On Saturday, a domestic cat was found on Eureka’s F Street with a large section of skin torn away from its side and hind quarters. The cat was taken to Sunny Brae Animal Clinic, where it underwent emergency surgery.
Neighbors were shocked and outraged, assuming somebody had tortured the cat, but according to the Eureka Police Department the vet who operated on the cat said there’s no medical evidence suggesting the wounds were intentional.
“We’re not ruling that out,” said EPD Animal Control Officer Celeste Villarreal. But the vet explained in a medical report that animal skin attaches to the body in such a way that small tears can lead to “degloving” injuries such as this. Villarreal said this was the largest degloving injury she’s seen personally but that such injuries aren’t unheard of.
Management of Sunny Brae Animal Clinic politely declined to answer questions from the Outpost, citing privacy rules, but according to Villarreal a vet there theorized that the cat’s injuries could have been caused by a car’s fan belt or an automatic garage door, among countless other possibilities.
Deliberate human action remains one of those possibilities.
“Animal Control is taking this very seriously,” Villarreal said. “We’re telling people, if you hear anything that sounds like a similar case, let Animal Control know. We don’t want anyone to panic or feel unsafe, but know that our office is taking this very seriously.”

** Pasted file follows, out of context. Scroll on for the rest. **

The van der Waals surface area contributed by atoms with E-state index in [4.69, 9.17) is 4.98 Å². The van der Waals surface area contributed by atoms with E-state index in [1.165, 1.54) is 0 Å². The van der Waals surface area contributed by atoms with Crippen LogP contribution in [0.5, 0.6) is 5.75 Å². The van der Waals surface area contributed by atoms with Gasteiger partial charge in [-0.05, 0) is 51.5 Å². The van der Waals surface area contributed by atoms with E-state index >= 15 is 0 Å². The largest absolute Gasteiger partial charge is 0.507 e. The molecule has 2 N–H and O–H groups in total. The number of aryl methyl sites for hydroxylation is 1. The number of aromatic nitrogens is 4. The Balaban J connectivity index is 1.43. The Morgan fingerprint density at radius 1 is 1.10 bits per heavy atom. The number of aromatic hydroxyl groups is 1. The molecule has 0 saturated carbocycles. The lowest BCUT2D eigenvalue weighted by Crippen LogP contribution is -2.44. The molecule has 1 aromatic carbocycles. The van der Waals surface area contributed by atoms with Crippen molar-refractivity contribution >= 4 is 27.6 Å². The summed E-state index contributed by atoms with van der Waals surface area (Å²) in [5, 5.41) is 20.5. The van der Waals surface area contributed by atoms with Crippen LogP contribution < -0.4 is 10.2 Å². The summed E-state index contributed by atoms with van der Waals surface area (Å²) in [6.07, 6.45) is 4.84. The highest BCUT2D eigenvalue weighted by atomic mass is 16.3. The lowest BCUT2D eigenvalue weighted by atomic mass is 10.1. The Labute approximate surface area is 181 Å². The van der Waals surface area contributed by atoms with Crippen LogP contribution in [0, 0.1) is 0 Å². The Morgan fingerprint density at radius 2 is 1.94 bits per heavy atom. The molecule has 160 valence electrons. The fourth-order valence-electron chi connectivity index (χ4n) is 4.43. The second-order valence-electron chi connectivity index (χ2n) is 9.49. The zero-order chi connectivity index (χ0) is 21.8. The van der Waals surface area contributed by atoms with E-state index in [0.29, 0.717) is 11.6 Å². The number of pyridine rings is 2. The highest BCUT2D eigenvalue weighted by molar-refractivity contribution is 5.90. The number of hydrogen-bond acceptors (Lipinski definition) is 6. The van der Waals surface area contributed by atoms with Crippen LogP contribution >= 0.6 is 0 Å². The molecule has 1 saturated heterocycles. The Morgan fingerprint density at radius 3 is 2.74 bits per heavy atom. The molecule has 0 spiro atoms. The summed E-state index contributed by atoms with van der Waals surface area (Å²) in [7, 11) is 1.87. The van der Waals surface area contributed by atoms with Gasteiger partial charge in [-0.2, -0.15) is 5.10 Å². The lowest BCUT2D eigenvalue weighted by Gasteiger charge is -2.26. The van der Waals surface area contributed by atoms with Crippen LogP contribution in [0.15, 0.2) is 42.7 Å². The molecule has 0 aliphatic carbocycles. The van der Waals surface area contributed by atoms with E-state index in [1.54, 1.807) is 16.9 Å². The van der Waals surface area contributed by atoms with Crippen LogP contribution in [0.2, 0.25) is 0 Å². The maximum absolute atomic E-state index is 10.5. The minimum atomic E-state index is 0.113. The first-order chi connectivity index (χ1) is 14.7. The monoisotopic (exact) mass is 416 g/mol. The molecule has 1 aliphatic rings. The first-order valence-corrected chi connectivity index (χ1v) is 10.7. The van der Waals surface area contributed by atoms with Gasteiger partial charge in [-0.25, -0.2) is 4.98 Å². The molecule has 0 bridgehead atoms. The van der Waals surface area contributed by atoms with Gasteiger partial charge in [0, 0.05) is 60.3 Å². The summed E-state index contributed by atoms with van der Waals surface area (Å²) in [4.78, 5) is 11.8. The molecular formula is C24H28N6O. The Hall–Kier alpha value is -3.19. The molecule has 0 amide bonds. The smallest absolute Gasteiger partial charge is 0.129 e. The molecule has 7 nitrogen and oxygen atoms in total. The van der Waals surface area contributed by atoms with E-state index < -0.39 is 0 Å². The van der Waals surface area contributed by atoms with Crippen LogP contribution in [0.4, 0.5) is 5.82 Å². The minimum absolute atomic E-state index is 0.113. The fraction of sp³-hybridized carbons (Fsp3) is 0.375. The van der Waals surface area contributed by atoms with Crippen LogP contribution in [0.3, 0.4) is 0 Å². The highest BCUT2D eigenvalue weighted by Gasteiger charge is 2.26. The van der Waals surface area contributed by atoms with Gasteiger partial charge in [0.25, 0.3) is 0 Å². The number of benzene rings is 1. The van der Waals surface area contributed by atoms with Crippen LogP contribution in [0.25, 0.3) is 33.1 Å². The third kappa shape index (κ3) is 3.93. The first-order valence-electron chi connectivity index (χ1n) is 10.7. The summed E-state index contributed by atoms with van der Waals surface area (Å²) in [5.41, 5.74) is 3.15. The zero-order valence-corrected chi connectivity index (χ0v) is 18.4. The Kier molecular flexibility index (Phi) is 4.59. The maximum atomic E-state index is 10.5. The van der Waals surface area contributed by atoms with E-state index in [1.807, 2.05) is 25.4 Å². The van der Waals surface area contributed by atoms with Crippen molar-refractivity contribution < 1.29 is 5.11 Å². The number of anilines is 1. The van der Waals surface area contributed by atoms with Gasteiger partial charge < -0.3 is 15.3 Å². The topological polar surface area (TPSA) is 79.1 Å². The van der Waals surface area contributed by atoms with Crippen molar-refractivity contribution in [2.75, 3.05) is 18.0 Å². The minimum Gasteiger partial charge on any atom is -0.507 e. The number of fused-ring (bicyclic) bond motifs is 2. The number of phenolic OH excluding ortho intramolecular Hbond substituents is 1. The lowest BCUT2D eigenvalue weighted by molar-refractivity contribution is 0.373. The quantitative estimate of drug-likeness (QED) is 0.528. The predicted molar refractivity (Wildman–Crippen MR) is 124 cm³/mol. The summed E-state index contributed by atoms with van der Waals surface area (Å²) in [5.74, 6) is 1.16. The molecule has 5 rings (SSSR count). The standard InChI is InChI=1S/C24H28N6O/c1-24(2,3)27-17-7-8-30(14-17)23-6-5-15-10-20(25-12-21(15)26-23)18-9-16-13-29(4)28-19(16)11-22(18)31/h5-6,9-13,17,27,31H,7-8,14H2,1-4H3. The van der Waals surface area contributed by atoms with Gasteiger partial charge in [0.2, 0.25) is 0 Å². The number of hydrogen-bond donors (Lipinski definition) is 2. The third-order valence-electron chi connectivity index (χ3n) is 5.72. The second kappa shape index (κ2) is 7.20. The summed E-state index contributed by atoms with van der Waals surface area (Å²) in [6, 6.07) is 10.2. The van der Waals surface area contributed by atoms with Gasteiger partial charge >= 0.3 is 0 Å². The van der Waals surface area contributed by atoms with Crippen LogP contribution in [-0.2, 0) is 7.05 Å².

A neighbor, who asked to remain anonymous, emailed two photographs of the injured cat to the Outpost. Those photos are viewable through links below, but please be aware that the images are very graphic and disturbing. Do not click on these links unless you are prepared and unless no one else can see your screen. [Photo one.] [Photo two.]
The Humboldt County Animal Rescue Team (HART) posted the following update on Facebook last night:
Just got done talking with the neighbors. The surgery went better than expected and they hope to have him released in the next couple of days. It will been [sic] months of recovery with daily bandage changing. We are hopeful … that the cat is able to recover from this trauma.
Wendy Kupilik, who heads the nonprofit animal rescue organization, said people who want to donate to the cat’s extensive vet bill can call Sunny Brae Animal Clinic with a credit card to put money toward the bill, which is under the name of Kimberly Bryant, a neighbor of the cat’s owner.
Any money donated above and beyond the vet bill will go toward the cat’s after-care, which is also expected to be expensive, Kupilik said, or toward an emergency animal fund being established by a variety of nonprofits, including HART, Spay Humboldt, Bless the Beasts and Friends for Life Animal Rescue.